I'm so excited.  It's finally time to take my trip to Africa.  I have been working with an orphanage called Our Own Home for a year now... fundraising, doing stands and taking in as many donations as possible.  I know it's going to be a long hard trip, but I know that it will be worth it when I meet Holly, William and the 55 children living there.  I know that God will have many things for me to do and learn while I'm there.

Stay tuned to the blog for UPDATES and pictures over the next three weeks.   Thank you for your support!

Bon Voyage, Jack Button


My head is a blender full of emotions!  It's making an excited, nervous, happy, sad smoothie!  As I sit down to write this, my brain flashed to the "Bass-O-Matic" skit from Saturday Night Live.... Dan Aykroyd dropping bass into the blender.  I love fish, but I'm not sure about this!  It's that weird blend of emotions that I deal with every time we head off on a "mission trip," leaving family and friends behind... especially Diane!  Please pray that all of the everyday "chores" will go smoothly for her!

I am anxious that Jack and I will be traveling over 27,000 miles, requiring nearly 100 hours of round-trip travel time, including flights, layovers and buses.   Our time there will be spent working in an HIV/AIDS orphanage (Our Own Home) in the middle of East Africa.  So, please pray for travel mercies and safety.  I am excited, in large part, because I have NEVER seen Jack so excited.  He will be seeing the incredible beauty and unimaginable poverty of God's REAL world.  And, he will see his own hands making the world a better place.  Diane and I are VERY proud that he, Carly and Hannah care enough about a needy world to do something about it.  Finally, we are very, very THANKFUL for YOU... our family, friends and supporters who also care deeply enough to pray, give and help.

We are just $1,000 short of the kid's goal for completing the first dormitory and mission house.  That's after having raised the money that purchased the land.  The many bake sales, yard sales, car washes, farmer's markets, donation letters and proposals have successfully shared the vision of Dream of a Better World... that you're never too young or too old to make a difference!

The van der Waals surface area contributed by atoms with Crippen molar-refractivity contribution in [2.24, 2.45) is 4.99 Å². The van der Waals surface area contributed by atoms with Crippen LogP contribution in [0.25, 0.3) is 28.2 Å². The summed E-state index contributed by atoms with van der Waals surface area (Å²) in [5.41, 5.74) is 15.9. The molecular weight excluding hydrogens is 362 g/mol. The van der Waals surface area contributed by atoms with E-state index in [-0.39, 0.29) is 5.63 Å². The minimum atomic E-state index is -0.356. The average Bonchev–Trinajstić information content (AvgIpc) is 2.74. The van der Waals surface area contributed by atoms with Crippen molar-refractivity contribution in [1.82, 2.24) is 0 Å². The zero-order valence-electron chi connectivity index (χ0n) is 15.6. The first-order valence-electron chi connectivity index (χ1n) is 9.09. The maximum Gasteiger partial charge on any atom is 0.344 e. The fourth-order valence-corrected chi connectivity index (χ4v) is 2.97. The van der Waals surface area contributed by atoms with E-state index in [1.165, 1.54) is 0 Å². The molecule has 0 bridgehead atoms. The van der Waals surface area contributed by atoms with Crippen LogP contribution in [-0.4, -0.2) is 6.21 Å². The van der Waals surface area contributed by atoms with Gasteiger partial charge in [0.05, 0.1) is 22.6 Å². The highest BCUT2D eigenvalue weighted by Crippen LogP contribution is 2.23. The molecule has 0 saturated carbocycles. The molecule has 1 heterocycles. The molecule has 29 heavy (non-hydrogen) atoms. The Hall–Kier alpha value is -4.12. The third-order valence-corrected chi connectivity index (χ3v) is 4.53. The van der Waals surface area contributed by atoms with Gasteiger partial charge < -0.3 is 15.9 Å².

Finally... I have to say, that God and Diane have made this ALL possible!  God is the author or our lives and of our work with Our Own Home!  Diane... thank you SO much for the way you love us ALL and work so tirelessly to make the kids dreams a reality.  You are amazing and inspiring!  You are my hero!  I miss you already!

Thank you ALL for caring about us and for helping our kids dream of a better world!

Mark & Jack - Off to Africa!

Wednesday, August 24, 2011

Yard Sale..Bake Sale..Everything Sale!

This week, we raised over $1,000 at our yard sale.  We also sold “Special Delivery” cookbooks, baked goods, and we even sold organic vegetables from our garden! We’re working hard with Our Own Home to raise the building money and we are well on our way to reaching our goal of $40,000 in the next two months.  

Friday, March 18, 2011

We've Purchased the Land! Now For an Even BIGGER Dream!

CONGRATULATIONS! But, our job is not over!  We have the opportunity to make a life-time of change for many HIV positive children living in Uganda. So, we are looking for donors who are willing to join Dream of a Better World and our partner "Our Own Home" in building a permanent home for their care, and love, and dignity and hope.

YEAAH!!! Last month, we completed the first part of this dream by funding the purchase of 4 acres of lush land on the outskirts of Jinja, Uganda!

Thank you EVERYONE who helped and a very special thank you to!  But, now it's time for an even BIGGER dream! Now it's time to build a home!

Approximately $500,000 will be needed to complete all phases of this dream.  So far, $110,000 has been raised or pledged and $390,000 is still needed.  We realize that this is a BIG dream, but we’ve learned that you’re never too young or too old to make a difference.  And, this dream will make a big difference in the lives of some very needy children.  Now, we need your help!